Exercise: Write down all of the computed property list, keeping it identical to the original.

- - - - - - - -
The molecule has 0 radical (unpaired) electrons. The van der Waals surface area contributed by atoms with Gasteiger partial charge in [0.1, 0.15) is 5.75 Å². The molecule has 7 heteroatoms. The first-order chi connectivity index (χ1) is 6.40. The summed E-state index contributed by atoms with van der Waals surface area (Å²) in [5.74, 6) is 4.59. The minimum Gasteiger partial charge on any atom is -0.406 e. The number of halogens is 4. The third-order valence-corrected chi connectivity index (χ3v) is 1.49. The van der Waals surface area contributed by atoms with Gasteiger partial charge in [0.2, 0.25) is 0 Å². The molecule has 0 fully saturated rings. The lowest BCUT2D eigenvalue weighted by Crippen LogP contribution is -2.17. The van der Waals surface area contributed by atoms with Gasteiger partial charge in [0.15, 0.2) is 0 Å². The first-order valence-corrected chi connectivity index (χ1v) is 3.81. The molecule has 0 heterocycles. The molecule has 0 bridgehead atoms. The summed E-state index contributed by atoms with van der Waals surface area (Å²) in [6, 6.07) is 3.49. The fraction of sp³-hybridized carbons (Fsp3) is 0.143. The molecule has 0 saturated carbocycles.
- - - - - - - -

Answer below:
The molecule has 0 radical (unpaired) electrons. The van der Waals surface area contributed by atoms with Gasteiger partial charge in [0.1, 0.15) is 5.75 Å². The molecule has 7 heteroatoms. The first-order chi connectivity index (χ1) is 6.40. The summed E-state index contributed by atoms with van der Waals surface area (Å²) in [5.74, 6) is 4.59. The minimum Gasteiger partial charge on any atom is -0.406 e. The number of halogens is 4. The third-order valence-corrected chi connectivity index (χ3v) is 1.49. The van der Waals surface area contributed by atoms with Gasteiger partial charge in [0.2, 0.25) is 0 Å². The molecule has 0 fully saturated rings. The lowest BCUT2D eigenvalue weighted by Crippen LogP contribution is -2.17. The van der Waals surface area contributed by atoms with Gasteiger partial charge in [0.15, 0.2) is 0 Å². The first-order valence-corrected chi connectivity index (χ1v) is 3.81. The molecule has 0 heterocycles. The molecule has 0 bridgehead atoms. The summed E-state index contributed by atoms with van der Waals surface area (Å²) in [6, 6.07) is 3.49. The fraction of sp³-hybridized carbons (Fsp3) is 0.143. The molecule has 0 saturated carbocycles.